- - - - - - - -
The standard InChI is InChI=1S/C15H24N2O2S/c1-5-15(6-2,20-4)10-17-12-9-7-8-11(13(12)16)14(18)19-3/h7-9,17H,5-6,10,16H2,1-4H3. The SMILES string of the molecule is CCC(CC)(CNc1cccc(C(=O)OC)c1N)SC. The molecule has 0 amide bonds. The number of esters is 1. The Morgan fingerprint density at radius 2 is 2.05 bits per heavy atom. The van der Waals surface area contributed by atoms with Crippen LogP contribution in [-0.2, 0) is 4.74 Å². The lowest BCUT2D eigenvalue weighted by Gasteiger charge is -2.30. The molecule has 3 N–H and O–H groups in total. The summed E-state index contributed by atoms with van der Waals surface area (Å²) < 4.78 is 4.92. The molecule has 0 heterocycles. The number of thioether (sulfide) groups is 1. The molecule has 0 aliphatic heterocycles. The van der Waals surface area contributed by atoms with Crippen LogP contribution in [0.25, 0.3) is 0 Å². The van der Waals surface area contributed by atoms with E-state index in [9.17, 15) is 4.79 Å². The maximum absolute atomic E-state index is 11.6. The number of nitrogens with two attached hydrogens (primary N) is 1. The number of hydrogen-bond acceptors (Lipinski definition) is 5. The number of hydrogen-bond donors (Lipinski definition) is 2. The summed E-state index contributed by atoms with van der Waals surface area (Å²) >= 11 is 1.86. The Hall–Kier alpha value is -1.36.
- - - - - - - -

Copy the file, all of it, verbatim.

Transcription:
The standard InChI is InChI=1S/C15H24N2O2S/c1-5-15(6-2,20-4)10-17-12-9-7-8-11(13(12)16)14(18)19-3/h7-9,17H,5-6,10,16H2,1-4H3. The SMILES string of the molecule is CCC(CC)(CNc1cccc(C(=O)OC)c1N)SC. The molecule has 0 amide bonds. The number of esters is 1. The Morgan fingerprint density at radius 2 is 2.05 bits per heavy atom. The van der Waals surface area contributed by atoms with Crippen LogP contribution in [-0.2, 0) is 4.74 Å². The lowest BCUT2D eigenvalue weighted by Gasteiger charge is -2.30. The molecule has 3 N–H and O–H groups in total. The summed E-state index contributed by atoms with van der Waals surface area (Å²) < 4.78 is 4.92. The molecule has 0 heterocycles. The number of thioether (sulfide) groups is 1. The molecule has 0 aliphatic heterocycles. The van der Waals surface area contributed by atoms with Crippen LogP contribution in [0.25, 0.3) is 0 Å². The van der Waals surface area contributed by atoms with E-state index in [9.17, 15) is 4.79 Å². The maximum absolute atomic E-state index is 11.6. The number of nitrogens with two attached hydrogens (primary N) is 1. The number of hydrogen-bond acceptors (Lipinski definition) is 5. The number of hydrogen-bond donors (Lipinski definition) is 2. The summed E-state index contributed by atoms with van der Waals surface area (Å²) >= 11 is 1.86. The Hall–Kier alpha value is -1.36.